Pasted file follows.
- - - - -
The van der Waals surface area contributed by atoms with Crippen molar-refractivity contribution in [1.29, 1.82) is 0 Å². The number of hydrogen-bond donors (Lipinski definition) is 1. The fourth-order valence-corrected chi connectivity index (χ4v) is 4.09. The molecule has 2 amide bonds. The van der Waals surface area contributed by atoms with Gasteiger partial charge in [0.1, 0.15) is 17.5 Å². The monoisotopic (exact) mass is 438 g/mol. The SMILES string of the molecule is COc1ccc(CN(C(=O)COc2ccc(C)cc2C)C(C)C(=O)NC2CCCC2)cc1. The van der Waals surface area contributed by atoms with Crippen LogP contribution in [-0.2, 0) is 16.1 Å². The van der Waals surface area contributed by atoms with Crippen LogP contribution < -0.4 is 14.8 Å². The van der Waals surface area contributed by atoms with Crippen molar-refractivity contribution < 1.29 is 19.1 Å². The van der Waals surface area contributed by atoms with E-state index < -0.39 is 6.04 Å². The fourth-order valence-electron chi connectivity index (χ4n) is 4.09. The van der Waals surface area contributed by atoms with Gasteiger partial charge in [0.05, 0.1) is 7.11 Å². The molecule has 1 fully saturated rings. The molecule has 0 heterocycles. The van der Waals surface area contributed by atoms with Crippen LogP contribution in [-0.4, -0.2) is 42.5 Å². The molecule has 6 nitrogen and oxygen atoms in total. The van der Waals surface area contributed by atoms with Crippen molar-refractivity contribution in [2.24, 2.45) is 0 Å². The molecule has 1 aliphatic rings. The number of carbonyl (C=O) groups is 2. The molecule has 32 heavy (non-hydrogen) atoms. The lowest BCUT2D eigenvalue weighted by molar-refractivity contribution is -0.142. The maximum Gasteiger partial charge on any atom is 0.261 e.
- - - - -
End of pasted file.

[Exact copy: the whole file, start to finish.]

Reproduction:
The van der Waals surface area contributed by atoms with Crippen molar-refractivity contribution in [1.29, 1.82) is 0 Å². The number of hydrogen-bond donors (Lipinski definition) is 1. The fourth-order valence-corrected chi connectivity index (χ4v) is 4.09. The molecule has 2 amide bonds. The van der Waals surface area contributed by atoms with Gasteiger partial charge in [0.1, 0.15) is 17.5 Å². The monoisotopic (exact) mass is 438 g/mol. The SMILES string of the molecule is COc1ccc(CN(C(=O)COc2ccc(C)cc2C)C(C)C(=O)NC2CCCC2)cc1. The van der Waals surface area contributed by atoms with Crippen LogP contribution in [-0.2, 0) is 16.1 Å². The van der Waals surface area contributed by atoms with Crippen LogP contribution < -0.4 is 14.8 Å². The van der Waals surface area contributed by atoms with Crippen molar-refractivity contribution < 1.29 is 19.1 Å². The van der Waals surface area contributed by atoms with E-state index < -0.39 is 6.04 Å². The fourth-order valence-electron chi connectivity index (χ4n) is 4.09. The van der Waals surface area contributed by atoms with Gasteiger partial charge in [0.05, 0.1) is 7.11 Å². The molecule has 1 fully saturated rings. The molecule has 0 heterocycles. The van der Waals surface area contributed by atoms with Crippen LogP contribution in [-0.4, -0.2) is 42.5 Å². The molecule has 6 nitrogen and oxygen atoms in total. The van der Waals surface area contributed by atoms with Crippen molar-refractivity contribution in [2.24, 2.45) is 0 Å². The molecule has 1 aliphatic rings. The number of carbonyl (C=O) groups is 2. The molecule has 32 heavy (non-hydrogen) atoms. The lowest BCUT2D eigenvalue weighted by molar-refractivity contribution is -0.142. The maximum Gasteiger partial charge on any atom is 0.261 e.